Dancing on Red Islands: Vishtèn Unearths and Deconstructs Wild Acadian Joys on Terre Rouge
They knew they had to go back. Back to the red soil of their home islands of the Magdalens and Prince Edward Island. Back to the local characters and torchbearers. Back to the simple act of absorbing, then making, music.
Vishtèn, the trio of musicians from the Francophone communities of Maritime Canada, had been on the road for too long. “We wanted to be just musicians again for a while, to think only about the music,” reflects multi-instrumentalist Pastelle LeBlanc. They returned to Prince Edward Island, working with local French-speaking researchers, dancers, musicians they had longed to collaborate with for years.
It sparked their imaginations. PEI is home to the group, and a constant source of unexpected inspiration. The island has musical terroir of sorts, a sound shaped by soil and clime, by quiet eccentrics and unsung local legends. Its red earth, the image that guided the ensemble’s new album Terre Rouge, sprouted unique music fed by French, Micmac, and Celtic roots.
Vishtèn has gathered the fruits of the islands, turning footwork and mouth music, “crooked” fiddle tunes and touching French ballads into dynamic, contemporary pieces. Working with visionary Montreal producer Éloi Painchaud to craft and record the new material, they deconstructed the island’s intriguing sonic elements, then reassembled them with a keen sense of rhythm, texture, drive. Musicianship abounds, but never overpowers: At heart, it’s about the kitchen party, the dance down a starlit road, the wild times traditional music marks.
The party will come to the US for a tour in Spring 2017.
Vishtèn’s multi-instrumentalist powerhouses, Pastelle and Emmanuelle LeBlanc and Pascal Miousse, grew up with traditional Acadian music all around them. It became their profession, but after years of working away at all sides of the business, they longed for fresh engagement with their lifelong love. “We decided to participate in residencies in our local communities that would help us pursue some long-standing interests, some parts of the tradition we had never explored fully,” explains Pastelle.
Emmanuelle decided to study percussive dance, collaborating with local performers and inviting friend and La Bottine Souriante dancer Sandy Silva to PEI. Together, they brought new, more rock-inflected beats into flying Acadian footwork, an approach that shines on “Trois Blizzards,” a whirlwind tribute to last winter’s fury. Miousse worked with master Prince Edward Island fiddlers, to learn more about the tradition and how it related to the fiddle music he grew up with on the Magdalens. (“Corandina” is a Vishtèn favorite from the islands that got a revamp for the album.)
Pastelle dug into mouth music, a nimble vocal tradition used at dances when no instruments were available. She turned to a local devotee of the practice, Georges Arsenault, a folklorist and historian who had dedicated himself to recording this fast-fading tradition. She listened to his extensive archives, and savored how snatches of French and Micmac form driving rhythmic patterns, all to catchy melodies. Pastelle found herself weaving them into other tunes and songs.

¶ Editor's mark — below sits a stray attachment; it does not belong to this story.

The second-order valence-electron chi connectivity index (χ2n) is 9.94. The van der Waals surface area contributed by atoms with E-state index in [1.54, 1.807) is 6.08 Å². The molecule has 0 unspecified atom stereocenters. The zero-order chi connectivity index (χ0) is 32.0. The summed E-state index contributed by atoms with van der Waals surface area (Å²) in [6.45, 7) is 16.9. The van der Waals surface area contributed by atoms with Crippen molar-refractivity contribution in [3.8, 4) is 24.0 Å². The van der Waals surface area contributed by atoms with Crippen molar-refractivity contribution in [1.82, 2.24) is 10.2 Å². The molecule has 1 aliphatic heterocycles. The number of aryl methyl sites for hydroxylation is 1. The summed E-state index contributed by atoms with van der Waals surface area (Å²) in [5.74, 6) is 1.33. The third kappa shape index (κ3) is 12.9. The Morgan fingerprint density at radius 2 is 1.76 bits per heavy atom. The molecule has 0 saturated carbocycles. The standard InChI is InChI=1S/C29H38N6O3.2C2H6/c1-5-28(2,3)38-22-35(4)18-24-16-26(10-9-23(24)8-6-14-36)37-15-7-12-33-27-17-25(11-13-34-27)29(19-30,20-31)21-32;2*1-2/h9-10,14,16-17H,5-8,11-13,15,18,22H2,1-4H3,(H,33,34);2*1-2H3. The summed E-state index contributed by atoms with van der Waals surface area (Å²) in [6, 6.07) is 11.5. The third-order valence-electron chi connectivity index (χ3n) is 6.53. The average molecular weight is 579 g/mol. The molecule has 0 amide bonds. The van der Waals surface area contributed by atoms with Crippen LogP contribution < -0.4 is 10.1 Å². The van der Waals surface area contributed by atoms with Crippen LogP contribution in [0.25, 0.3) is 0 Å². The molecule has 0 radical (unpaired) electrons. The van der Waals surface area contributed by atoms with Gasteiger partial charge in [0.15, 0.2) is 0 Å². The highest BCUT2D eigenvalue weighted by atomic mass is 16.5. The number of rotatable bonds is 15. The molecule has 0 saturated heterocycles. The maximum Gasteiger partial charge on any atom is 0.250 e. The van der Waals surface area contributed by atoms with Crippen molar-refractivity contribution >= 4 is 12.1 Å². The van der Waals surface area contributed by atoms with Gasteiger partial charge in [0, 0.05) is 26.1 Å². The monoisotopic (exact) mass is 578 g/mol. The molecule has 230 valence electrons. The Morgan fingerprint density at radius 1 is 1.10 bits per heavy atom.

Vishtèn had always known how to juxtapose favorite moments from songs or tunes, to find a verse here, a melody there, and create something new yet true to the sources’ spirit. “Je vous aime tant” came together that way, with a melody from upstate New York, verses and choruses from two old ballads. “Coeur en Mer,” a gorgeous account of a captain’s wife who disguises herself and joins her beloved husband’s crew, got a newly minted chorus. The album’s homage to Cajun tradition, “Joe Féraille,” unites a side-splitting song from the Lomax collection with a tune, the “Lake Arthur Stomp,” that the band learned in a wildly round-about way, via an Irish band Vishtèn jammed with in Austria.
Yet this album, they wanted to capture the joyous intensity of their live sets. As they worked out the new pieces, the rhythms took center stage. Their role grew as the band took their new material into the studio. Working with Painchaud, they took apart tradition, and reassembled it with real glee and new fire. “He took us out of the comfort zone, pushed us even further into the rhythmic stuff,” reflects Pastelle. “The album heads into new territory that’s interesting rhythmically.”
Sometimes the beat drives the tunes, yet sometimes the pulse sways and swings (“Valse à Alonzo”). Rhythmic ingenuity has always been a part of Acadian fiddle tunes, which were once known for being “crooked,” syncopated in unexpected ways, with their own peculiar pocket. “The crooked style is really different from what we grew up listening to and has a sound of its own,” notes Pastelle. “Earlier, dance steps weren’t so uniform. People would just get up at kitchen parties and dance the way they felt the rhythms. Every fiddler would have had his own crooked way.” The trio unites several crooked tunes on the wide-ranging “Sarazine.”
Idiosyncratic music making continues on PEI and on the Magdalen Islands: local musicians continue to craft tunes, invent new steps, and revel in their red earth-born ways. Crooked or not, the beat goes on, thanks in part to Vishtèn’s celebratory curiosity and unflagging energy.